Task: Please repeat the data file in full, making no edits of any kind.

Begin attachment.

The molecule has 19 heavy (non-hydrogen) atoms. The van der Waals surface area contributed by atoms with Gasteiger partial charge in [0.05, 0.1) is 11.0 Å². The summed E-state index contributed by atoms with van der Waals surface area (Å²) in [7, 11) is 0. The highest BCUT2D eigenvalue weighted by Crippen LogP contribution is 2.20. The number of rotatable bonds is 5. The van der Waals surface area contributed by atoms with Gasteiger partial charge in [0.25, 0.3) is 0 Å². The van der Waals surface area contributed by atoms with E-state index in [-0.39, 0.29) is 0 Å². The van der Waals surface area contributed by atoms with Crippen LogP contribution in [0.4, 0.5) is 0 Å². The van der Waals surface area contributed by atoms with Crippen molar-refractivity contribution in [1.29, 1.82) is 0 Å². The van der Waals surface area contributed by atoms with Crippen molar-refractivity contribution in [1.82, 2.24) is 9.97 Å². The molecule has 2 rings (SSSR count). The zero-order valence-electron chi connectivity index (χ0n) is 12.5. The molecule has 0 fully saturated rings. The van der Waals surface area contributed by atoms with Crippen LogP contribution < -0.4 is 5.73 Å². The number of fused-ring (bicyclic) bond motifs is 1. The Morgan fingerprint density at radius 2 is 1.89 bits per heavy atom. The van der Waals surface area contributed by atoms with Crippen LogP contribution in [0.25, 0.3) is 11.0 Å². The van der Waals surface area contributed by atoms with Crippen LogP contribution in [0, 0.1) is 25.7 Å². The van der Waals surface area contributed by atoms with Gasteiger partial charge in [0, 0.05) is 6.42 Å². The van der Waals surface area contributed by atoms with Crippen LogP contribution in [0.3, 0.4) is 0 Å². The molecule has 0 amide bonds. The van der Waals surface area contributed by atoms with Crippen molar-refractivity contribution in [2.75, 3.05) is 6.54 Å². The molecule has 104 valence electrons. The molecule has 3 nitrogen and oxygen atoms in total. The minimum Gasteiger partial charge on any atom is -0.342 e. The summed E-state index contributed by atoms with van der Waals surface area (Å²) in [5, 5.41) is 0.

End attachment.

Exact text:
The molecule has 19 heavy (non-hydrogen) atoms. The van der Waals surface area contributed by atoms with Gasteiger partial charge in [0.05, 0.1) is 11.0 Å². The summed E-state index contributed by atoms with van der Waals surface area (Å²) in [7, 11) is 0. The highest BCUT2D eigenvalue weighted by Crippen LogP contribution is 2.20. The number of rotatable bonds is 5. The van der Waals surface area contributed by atoms with Gasteiger partial charge in [0.25, 0.3) is 0 Å². The van der Waals surface area contributed by atoms with E-state index in [-0.39, 0.29) is 0 Å². The van der Waals surface area contributed by atoms with Crippen LogP contribution in [0.4, 0.5) is 0 Å². The van der Waals surface area contributed by atoms with Crippen molar-refractivity contribution in [1.29, 1.82) is 0 Å². The van der Waals surface area contributed by atoms with Crippen molar-refractivity contribution in [1.82, 2.24) is 9.97 Å². The molecule has 2 rings (SSSR count). The zero-order valence-electron chi connectivity index (χ0n) is 12.5. The molecule has 0 fully saturated rings. The van der Waals surface area contributed by atoms with Crippen LogP contribution < -0.4 is 5.73 Å². The number of fused-ring (bicyclic) bond motifs is 1. The Morgan fingerprint density at radius 2 is 1.89 bits per heavy atom. The van der Waals surface area contributed by atoms with Crippen LogP contribution in [0.25, 0.3) is 11.0 Å². The van der Waals surface area contributed by atoms with Crippen LogP contribution in [0, 0.1) is 25.7 Å². The van der Waals surface area contributed by atoms with Gasteiger partial charge in [0, 0.05) is 6.42 Å². The van der Waals surface area contributed by atoms with Crippen LogP contribution in [0.3, 0.4) is 0 Å². The molecule has 0 amide bonds. The van der Waals surface area contributed by atoms with Crippen molar-refractivity contribution in [2.75, 3.05) is 6.54 Å². The molecule has 104 valence electrons. The molecule has 3 nitrogen and oxygen atoms in total. The minimum Gasteiger partial charge on any atom is -0.342 e. The summed E-state index contributed by atoms with van der Waals surface area (Å²) in [5, 5.41) is 0.